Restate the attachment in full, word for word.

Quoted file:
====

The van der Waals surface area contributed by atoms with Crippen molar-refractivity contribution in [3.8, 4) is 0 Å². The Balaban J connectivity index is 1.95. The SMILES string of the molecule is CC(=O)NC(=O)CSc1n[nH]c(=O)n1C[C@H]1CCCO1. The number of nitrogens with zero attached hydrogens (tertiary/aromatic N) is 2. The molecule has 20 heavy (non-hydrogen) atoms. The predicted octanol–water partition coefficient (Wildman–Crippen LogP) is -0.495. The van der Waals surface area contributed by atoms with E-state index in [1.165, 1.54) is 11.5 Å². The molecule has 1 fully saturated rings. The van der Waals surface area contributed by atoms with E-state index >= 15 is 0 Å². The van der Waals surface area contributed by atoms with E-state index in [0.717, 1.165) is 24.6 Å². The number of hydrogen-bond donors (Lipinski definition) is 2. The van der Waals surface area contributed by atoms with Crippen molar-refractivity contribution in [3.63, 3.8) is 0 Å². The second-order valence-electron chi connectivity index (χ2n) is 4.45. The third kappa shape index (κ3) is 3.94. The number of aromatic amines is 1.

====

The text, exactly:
The van der Waals surface area contributed by atoms with Crippen molar-refractivity contribution in [3.8, 4) is 0 Å². The Balaban J connectivity index is 1.95. The SMILES string of the molecule is CC(=O)NC(=O)CSc1n[nH]c(=O)n1C[C@H]1CCCO1. The number of nitrogens with zero attached hydrogens (tertiary/aromatic N) is 2. The molecule has 20 heavy (non-hydrogen) atoms. The predicted octanol–water partition coefficient (Wildman–Crippen LogP) is -0.495. The van der Waals surface area contributed by atoms with E-state index in [1.165, 1.54) is 11.5 Å². The molecule has 1 fully saturated rings. The van der Waals surface area contributed by atoms with E-state index >= 15 is 0 Å². The van der Waals surface area contributed by atoms with E-state index in [0.717, 1.165) is 24.6 Å². The number of hydrogen-bond donors (Lipinski definition) is 2. The van der Waals surface area contributed by atoms with Crippen molar-refractivity contribution in [3.63, 3.8) is 0 Å². The second-order valence-electron chi connectivity index (χ2n) is 4.45. The third kappa shape index (κ3) is 3.94. The number of aromatic amines is 1.